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How to Remove Stains from Your Seats

By Charles Hopkins Published 07/6/2006 | Auto and Trucks

Unfortunately for most car owners, stains have a real tendency to arise in the most unwanted spots in a cars interior. One of the most common spots for a car to develop stains is on the seats; and whether they are made from cloth or from leather, stains are bound to arise sooner or later. Fortunately, it is easy to remove stains from leather seats, as there are literally hundreds of different products available from manufacturers like Mr. Clean and Armor All, which can quickly and easily remove even the toughest blemishes from the leather of your car seats. Unfortunately, not everyone can afford leather seats, meaning that more and more people are likely to have a car with cloth seats in it instead. Cloth, however, is not nearly as easy to take care of as leather is, making it problematic for people who may have accidentally spilled a soda or wiped a set of greasy fingers on the interior. Nevertheless, even though cloth is more difficult to clean than leather, it can still be done provided you follow a specific process.

Obviously not all sodas will stain your car. You can spill 7up on your seats all day long if it suits you and it will never stain even if your cloth interior is a light shade of grey or something similarly colored. However, darker soda and a variety of different fruit juices will give you a spot that is completely noticeable and highly difficult to remove under any circumstances even if your cloth seats are dark charcoal colored or black. Stains will be much easier to remove if you can get to them early before they are given a chance to set into the material, so provided you are not driving down the road at high speed when the stain first happens, it is advantageous to you to grab a napkin, paper towel or Kleenex and wipe up as much of the spill as you possibly can immediately.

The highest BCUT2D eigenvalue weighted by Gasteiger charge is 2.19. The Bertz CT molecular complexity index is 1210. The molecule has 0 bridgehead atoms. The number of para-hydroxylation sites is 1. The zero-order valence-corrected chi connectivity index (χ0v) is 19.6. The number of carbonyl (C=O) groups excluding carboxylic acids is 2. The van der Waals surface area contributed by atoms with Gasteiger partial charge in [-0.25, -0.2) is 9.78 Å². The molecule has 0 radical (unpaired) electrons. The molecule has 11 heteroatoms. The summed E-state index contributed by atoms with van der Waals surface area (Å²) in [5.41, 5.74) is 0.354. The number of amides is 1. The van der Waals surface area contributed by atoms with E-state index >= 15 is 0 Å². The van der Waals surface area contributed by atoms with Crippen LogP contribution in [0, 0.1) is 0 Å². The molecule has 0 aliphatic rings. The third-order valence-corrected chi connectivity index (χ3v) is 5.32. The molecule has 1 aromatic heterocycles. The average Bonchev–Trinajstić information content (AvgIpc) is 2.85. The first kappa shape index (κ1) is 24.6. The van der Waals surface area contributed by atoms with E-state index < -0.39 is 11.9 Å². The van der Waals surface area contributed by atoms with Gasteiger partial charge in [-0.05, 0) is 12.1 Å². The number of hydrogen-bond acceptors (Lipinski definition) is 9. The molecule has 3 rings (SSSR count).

Even if you get to the stain as soon as it occurs, chances are that some of the liquid will still end up settling into your fabric seats.  A small amount of liquid is fine, so long as it is not a massive spill. You will want to use some sort of foaming fabric cleaner to get the stain out when you get back to your home or to a store that sells such cleaning products.  You can generally find such cleaners for a relatively decent price (under 10) and they are definitely worth every penny if it saves your upholstery. Alternatively, you can use a mixture of hydrogen peroxide and cold water to remove stains if you are too cheap to purchase a chemical based stain removal product. If you do happen to own a car with leather interior, simply use warm water to wipe away the spill and prevent any staining.

A better method to remove stains is to prevent them from occurring in the first place. Good ways to do this are to purchase stain-repellent products like Scotch Guard and Armor All or to simply not allow yourself or your friends to drink or eat in your car.